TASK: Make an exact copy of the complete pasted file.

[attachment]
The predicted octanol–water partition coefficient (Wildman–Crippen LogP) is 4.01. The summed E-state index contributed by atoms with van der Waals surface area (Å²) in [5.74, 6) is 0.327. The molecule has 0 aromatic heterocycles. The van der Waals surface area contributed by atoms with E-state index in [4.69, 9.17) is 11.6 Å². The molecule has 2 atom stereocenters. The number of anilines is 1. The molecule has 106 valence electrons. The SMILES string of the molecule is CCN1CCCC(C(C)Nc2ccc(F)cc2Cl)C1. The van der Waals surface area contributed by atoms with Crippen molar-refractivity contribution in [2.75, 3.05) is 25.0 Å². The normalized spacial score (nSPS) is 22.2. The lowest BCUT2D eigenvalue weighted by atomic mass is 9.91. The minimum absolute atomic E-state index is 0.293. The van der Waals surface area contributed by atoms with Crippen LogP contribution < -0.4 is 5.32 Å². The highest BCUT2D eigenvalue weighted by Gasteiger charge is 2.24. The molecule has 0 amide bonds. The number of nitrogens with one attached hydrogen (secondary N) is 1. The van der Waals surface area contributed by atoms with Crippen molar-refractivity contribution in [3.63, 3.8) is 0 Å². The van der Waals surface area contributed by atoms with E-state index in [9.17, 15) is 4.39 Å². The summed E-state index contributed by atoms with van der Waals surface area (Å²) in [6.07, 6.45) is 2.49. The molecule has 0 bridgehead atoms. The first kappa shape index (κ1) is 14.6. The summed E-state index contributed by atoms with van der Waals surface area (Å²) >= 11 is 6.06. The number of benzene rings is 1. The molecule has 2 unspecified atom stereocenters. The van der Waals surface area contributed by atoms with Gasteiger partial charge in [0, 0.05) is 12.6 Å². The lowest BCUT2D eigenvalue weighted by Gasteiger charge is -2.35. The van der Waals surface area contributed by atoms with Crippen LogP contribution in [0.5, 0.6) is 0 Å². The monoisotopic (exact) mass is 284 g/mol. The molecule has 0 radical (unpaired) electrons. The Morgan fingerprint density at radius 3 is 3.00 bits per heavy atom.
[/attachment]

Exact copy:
The predicted octanol–water partition coefficient (Wildman–Crippen LogP) is 4.01. The summed E-state index contributed by atoms with van der Waals surface area (Å²) in [5.74, 6) is 0.327. The molecule has 0 aromatic heterocycles. The van der Waals surface area contributed by atoms with E-state index in [4.69, 9.17) is 11.6 Å². The molecule has 2 atom stereocenters. The number of anilines is 1. The molecule has 106 valence electrons. The SMILES string of the molecule is CCN1CCCC(C(C)Nc2ccc(F)cc2Cl)C1. The van der Waals surface area contributed by atoms with Crippen molar-refractivity contribution in [2.75, 3.05) is 25.0 Å². The normalized spacial score (nSPS) is 22.2. The lowest BCUT2D eigenvalue weighted by atomic mass is 9.91. The minimum absolute atomic E-state index is 0.293. The van der Waals surface area contributed by atoms with Crippen LogP contribution < -0.4 is 5.32 Å². The highest BCUT2D eigenvalue weighted by Gasteiger charge is 2.24. The molecule has 0 amide bonds. The number of nitrogens with one attached hydrogen (secondary N) is 1. The van der Waals surface area contributed by atoms with Crippen molar-refractivity contribution in [3.63, 3.8) is 0 Å². The van der Waals surface area contributed by atoms with E-state index in [9.17, 15) is 4.39 Å². The summed E-state index contributed by atoms with van der Waals surface area (Å²) in [6.07, 6.45) is 2.49. The molecule has 0 bridgehead atoms. The first kappa shape index (κ1) is 14.6. The summed E-state index contributed by atoms with van der Waals surface area (Å²) >= 11 is 6.06. The number of benzene rings is 1. The molecule has 2 unspecified atom stereocenters. The van der Waals surface area contributed by atoms with Gasteiger partial charge in [0, 0.05) is 12.6 Å². The lowest BCUT2D eigenvalue weighted by Gasteiger charge is -2.35. The van der Waals surface area contributed by atoms with Crippen LogP contribution in [0.5, 0.6) is 0 Å². The monoisotopic (exact) mass is 284 g/mol. The molecule has 0 radical (unpaired) electrons. The Morgan fingerprint density at radius 3 is 3.00 bits per heavy atom.